The journey towards achieving fair value standards has resulted in the loss of prudence and judgment in accounting outsourcing companies. Poor audits and troubled auditors have seeped into the very heart of the corporate system and rendered it dysfunctional. Further investigation into this matter has proved that the problems in the audit market may be perhaps due to some loopholes in the accounting standards in place.
Recent financial scandals such as the fraud at the Colonial Bank in the US to the disintegration of Carillion, the UK outsourced bookkeeping services group has significantly pointed out the inefficiencies and errors in the system. One of the main problems is the structural dependency on the Big Four firms. Another problem is that auditors have failed to prevent investors from being cheated and to report criminal practices. The rules have become defunct and unnecessary for the practice.
Three decades ago, banks would manipulate their profits by valuing loans and keeping aside provisions for losses on loans without caring much about the existing economic situation. This incorrect higher scaling of profits was good news for many investors as they would get higher returns. However, these practices were detrimental to the economy leading to the savings and loans crisis of the 1980s and 90s.
What went or is going wrong
Managers who are spoilt by the equity incentives and fringe benefits are using the system for their own personal gains. The writing up of asset values in relation to market values, whether real or estimated, have enabled them to get profits, distribute dividends and increase share prices. The fair value system will only work if correct market valuations and proper estimates based on logic are prepared. The credibility of the company is what’s at stake and an auditor’s responsibility is to guard that.
However, auditors, especially in the Big Four firms, have shed that responsibility, instead of using their lobbying power to make decisions devoid of any judgment. This is where one of the drawbacks of the fair value approach creeps in. Rationale and prudence can only be restored if time is taken to understand the different uses of the models, estimates, and projections. This will help work around the manipulative nature of the historical cost approach.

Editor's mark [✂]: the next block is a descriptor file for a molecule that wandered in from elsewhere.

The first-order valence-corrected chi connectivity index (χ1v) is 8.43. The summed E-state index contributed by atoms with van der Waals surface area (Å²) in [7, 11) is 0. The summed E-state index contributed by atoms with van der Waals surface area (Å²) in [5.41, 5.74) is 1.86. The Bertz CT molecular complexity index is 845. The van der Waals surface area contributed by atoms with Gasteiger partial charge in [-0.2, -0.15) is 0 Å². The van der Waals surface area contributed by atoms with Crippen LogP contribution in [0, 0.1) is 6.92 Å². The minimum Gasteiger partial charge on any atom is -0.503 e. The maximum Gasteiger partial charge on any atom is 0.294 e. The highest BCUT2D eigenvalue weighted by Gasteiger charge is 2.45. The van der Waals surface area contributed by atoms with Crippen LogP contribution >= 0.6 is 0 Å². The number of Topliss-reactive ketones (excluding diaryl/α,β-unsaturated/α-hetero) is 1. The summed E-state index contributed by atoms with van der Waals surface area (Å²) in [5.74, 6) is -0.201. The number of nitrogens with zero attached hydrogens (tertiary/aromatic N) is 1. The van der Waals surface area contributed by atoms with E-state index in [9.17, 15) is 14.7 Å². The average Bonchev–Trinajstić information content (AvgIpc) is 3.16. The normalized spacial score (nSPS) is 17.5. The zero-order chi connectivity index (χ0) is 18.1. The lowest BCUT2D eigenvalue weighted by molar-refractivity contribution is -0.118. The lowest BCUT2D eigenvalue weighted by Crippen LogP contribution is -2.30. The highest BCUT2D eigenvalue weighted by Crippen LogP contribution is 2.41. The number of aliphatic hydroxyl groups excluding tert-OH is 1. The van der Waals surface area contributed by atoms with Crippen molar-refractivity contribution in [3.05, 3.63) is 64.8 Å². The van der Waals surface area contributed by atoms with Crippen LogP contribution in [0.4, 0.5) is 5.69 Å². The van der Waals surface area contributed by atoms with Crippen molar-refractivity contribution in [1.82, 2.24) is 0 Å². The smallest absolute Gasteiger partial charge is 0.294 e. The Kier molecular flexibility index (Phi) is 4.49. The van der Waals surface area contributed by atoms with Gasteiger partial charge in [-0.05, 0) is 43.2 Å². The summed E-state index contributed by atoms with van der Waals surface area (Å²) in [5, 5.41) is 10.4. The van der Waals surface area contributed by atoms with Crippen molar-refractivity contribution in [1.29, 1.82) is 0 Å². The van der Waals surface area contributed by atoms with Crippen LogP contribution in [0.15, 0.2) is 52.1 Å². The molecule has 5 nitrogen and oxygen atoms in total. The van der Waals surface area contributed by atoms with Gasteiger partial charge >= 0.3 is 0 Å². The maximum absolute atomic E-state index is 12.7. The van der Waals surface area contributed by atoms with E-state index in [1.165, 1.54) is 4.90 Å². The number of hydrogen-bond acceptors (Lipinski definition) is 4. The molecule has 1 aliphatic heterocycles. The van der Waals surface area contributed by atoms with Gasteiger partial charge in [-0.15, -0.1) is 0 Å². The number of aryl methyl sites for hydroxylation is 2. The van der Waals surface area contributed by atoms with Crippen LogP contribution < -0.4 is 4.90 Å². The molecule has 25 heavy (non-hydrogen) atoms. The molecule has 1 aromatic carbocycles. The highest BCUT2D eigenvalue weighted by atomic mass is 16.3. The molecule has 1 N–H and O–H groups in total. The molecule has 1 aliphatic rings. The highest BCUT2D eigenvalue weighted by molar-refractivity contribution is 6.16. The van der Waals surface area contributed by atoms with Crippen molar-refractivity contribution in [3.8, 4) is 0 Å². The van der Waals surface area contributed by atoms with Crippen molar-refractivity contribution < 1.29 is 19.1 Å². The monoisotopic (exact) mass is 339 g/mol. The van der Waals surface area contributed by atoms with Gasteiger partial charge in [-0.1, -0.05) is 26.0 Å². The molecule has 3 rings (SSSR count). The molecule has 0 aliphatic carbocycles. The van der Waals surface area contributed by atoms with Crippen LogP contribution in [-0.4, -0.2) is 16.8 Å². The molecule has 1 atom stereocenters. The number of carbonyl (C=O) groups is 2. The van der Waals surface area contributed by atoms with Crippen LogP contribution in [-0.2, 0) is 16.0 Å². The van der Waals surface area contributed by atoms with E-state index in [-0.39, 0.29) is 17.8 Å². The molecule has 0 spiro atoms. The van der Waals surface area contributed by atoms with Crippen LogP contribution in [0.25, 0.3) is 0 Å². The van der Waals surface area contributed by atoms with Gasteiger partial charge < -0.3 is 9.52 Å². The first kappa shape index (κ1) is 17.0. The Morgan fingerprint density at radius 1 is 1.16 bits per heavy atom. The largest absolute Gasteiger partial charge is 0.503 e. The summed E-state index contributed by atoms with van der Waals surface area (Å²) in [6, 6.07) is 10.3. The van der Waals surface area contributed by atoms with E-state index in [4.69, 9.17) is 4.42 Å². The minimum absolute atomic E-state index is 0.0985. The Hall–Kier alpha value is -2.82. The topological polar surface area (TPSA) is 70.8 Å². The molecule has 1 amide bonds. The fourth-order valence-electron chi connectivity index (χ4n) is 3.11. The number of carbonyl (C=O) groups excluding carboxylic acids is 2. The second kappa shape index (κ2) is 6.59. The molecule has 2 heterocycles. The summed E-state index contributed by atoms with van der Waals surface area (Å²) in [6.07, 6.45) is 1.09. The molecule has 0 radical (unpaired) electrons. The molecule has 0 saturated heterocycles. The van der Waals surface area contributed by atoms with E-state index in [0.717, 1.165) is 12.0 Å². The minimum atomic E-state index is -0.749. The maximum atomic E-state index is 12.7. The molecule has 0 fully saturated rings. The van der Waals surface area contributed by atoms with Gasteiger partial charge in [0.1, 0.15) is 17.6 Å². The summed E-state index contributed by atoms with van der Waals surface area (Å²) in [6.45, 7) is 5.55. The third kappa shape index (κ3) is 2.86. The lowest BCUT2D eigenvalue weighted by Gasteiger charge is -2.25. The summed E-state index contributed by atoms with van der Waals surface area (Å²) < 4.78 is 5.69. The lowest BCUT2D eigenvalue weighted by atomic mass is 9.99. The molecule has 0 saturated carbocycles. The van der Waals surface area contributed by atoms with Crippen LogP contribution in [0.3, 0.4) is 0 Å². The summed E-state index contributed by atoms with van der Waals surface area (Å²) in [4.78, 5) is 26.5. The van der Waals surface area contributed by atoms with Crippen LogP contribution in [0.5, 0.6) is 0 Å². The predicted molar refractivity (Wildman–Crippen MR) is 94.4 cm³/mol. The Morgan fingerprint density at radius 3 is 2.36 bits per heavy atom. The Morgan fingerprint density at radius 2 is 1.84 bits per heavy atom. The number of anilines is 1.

There is always a place for new rules and approaches in the market. The problem of non-performing loans in Europe has been dealt with by creating a new rule, IFRS 9. The rule mandates that companies set aside bad debts provisions before incurring any losses, in order to be on the safe side. The rule is a healthy mix of fair value accounting and predecessor standards.
Principles of modern accounting
An important principle of modern accounting is fair value. The framers of accounting standards suggest the coordination of accounting rules globally and to do away with system loopholes. This method relates asset valuations with the prevailing market prices. The aim is to prepare accounts according to the current economic situation rather than the historical cost of the assets. It has since been accepted as a fundamental concept in modern accounting. The method has been adopted in the European accounting practices as well. The concept stems from the idea that accounts should be user-friendly. It has been used for volatile and fictitious valuations and extends to non-liquid assets with no certain market price.
This rational approach should accrue to all areas and regulate cash flows. Also, auditors should keep an eye on decisions made by financial directors and consult with them on important matters. The underlying aim of the audit market is to assure investors and the public of the fairness of accounts and this sanctity should be maintained. Changing the accounting rules is only the beginning.
What else can accountants do
It is also important for the accounting firms to include their clients in the discussions and allow them space to share their thoughts too. This helps in building trust as shared below.
A better transparency, ethical accounting, and communication with customers can help get the faith back in outsourcing.
BY: AMIT AGARWAL
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